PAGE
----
Press Conference, National Council of La Raza

  • November 24, 2008

Good Morning.

Reasonable people can and will disagree about the parameters of Comprehensive Immigration Reform.

But make no mistake. There is a direct connection between the tenor of this political debate and the daily lives of immigrants in our communities.

It is no accident that, as some voices in the immigration debate have demonized immigrants as “invaders” who poison our communities with disease and criminality, haters have taken matters into their own hands.

ADL has documented a growing atmosphere of bigotry and xenophobia and a disturbing increase in the number of violent assaults against Hispanics, legal, and undocumented immigrants – and those perceived to be immigrants. Across the nation, the Ku Klux Klan and neo-Nazis have exploited the immigration issue to advance their own agenda.

But we at ADL have also become increasingly concerned about the virulent anti-immigrant and anti-Latino rhetoric employed by a handful of groups and coalitions that have positioned themselves as legitimate, mainstream advocates against illegal immigration in America.

As previously mentioned, the FBI has documented that reported hate crimes against Latinos increased in 2007 for the fourth consecutive year.

The demonization of immigrants has led to an increased sense of fear in communities around the country and created a toxic environment in which hateful rhetoric targeting immigrants has become routine.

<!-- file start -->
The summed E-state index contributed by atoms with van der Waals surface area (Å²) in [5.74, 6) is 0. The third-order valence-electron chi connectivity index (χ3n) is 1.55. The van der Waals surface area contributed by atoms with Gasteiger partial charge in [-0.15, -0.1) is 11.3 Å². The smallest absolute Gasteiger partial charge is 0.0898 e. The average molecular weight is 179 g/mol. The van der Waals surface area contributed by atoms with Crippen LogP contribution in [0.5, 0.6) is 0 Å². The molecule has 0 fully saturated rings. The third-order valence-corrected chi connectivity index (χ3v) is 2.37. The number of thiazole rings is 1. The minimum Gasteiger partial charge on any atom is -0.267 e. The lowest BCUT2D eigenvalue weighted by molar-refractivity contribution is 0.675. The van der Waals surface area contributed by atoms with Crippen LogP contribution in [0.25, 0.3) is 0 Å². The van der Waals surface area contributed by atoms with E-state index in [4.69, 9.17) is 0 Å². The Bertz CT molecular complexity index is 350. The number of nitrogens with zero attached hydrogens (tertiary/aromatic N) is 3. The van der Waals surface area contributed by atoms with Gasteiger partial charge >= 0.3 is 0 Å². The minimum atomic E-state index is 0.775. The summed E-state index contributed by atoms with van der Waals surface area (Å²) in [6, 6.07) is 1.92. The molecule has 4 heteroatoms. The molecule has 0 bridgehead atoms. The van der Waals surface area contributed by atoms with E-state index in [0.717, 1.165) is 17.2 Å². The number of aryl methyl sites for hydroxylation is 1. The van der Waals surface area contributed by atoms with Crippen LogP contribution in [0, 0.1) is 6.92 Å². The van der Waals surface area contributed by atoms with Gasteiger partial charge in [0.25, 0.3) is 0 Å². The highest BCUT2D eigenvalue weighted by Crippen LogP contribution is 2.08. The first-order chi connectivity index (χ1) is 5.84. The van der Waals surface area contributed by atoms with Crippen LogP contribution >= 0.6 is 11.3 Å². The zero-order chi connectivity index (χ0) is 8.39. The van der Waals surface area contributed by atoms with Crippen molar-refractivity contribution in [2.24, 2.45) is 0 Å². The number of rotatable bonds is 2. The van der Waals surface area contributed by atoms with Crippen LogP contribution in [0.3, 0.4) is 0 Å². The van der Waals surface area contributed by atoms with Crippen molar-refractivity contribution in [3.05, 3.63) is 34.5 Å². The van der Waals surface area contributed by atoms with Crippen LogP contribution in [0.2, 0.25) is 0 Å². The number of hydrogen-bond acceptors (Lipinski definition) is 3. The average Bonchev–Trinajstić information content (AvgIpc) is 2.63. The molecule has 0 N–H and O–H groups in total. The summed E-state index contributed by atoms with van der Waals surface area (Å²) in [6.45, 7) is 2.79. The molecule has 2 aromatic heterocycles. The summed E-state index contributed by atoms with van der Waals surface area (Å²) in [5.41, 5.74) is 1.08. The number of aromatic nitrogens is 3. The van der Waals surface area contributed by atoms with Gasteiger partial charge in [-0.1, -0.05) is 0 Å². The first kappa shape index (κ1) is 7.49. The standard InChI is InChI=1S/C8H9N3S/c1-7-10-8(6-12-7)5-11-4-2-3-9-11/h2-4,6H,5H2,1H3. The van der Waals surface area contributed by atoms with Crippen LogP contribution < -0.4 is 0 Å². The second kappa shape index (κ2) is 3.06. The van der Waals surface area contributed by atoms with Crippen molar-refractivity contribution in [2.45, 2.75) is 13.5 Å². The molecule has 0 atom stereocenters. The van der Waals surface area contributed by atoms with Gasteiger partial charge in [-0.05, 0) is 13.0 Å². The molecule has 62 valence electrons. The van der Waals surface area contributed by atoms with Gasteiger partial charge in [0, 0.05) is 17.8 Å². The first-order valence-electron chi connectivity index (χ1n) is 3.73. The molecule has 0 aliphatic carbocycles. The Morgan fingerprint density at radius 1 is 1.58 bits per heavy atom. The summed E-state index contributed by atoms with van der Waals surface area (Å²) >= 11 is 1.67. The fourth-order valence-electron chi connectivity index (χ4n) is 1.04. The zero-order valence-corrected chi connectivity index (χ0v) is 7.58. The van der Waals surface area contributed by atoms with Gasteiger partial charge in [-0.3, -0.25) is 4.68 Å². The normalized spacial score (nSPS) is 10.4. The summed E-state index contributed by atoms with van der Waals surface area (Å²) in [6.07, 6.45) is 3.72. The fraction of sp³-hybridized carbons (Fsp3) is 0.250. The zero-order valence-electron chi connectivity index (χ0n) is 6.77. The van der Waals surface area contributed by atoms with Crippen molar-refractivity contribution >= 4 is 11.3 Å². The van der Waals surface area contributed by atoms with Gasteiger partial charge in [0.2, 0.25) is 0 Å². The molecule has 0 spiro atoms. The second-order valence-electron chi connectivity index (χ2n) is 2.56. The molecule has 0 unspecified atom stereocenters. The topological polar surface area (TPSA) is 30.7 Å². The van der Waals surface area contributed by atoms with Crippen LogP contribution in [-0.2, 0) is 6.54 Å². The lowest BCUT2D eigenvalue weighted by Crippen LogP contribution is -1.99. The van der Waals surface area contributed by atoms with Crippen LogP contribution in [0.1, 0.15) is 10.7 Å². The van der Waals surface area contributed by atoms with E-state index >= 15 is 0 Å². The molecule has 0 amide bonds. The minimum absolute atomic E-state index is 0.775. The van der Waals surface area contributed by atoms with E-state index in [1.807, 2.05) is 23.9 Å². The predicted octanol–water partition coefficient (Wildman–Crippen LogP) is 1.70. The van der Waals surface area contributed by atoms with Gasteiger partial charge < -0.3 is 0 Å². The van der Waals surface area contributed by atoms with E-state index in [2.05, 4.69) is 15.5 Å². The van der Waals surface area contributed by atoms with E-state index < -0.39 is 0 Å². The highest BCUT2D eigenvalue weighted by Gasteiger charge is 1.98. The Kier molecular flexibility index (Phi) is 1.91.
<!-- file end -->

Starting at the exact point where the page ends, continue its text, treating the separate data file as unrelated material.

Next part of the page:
What should be done?

First, we need to remember that America is a nation of immigrants. Many of the groups before you today have come together to challenge state and local anti-immigrant laws and ordinances that have been a proxy for race and national origin discrimination. We need to make progress toward reform of our immigration and asylum laws with an appropriate balance of fairness, compassion, and national security awareness.

Second, public officials and the media must tone down the rhetoric in the immigration debate. It is impossible to overstate the importance of civic leaders and law enforcement officials speaking out against efforts to demonize immigrants – and using their bully pulpit to promote better intergroup relations.

Third, the incoming Congress and the Obama Administration should move quickly to pass the Local Law Enforcement Hate Crime Prevention Act, legislation that will permit the federal government to assist local authorities in investigating and prosecuting hate crimes.

Words have consequences. And we must use our words, our power of persuasion, our political clout, to condemn scapegoating, bias crimes, racism, and anti-Semitism and to press for fair and workable immigration reform.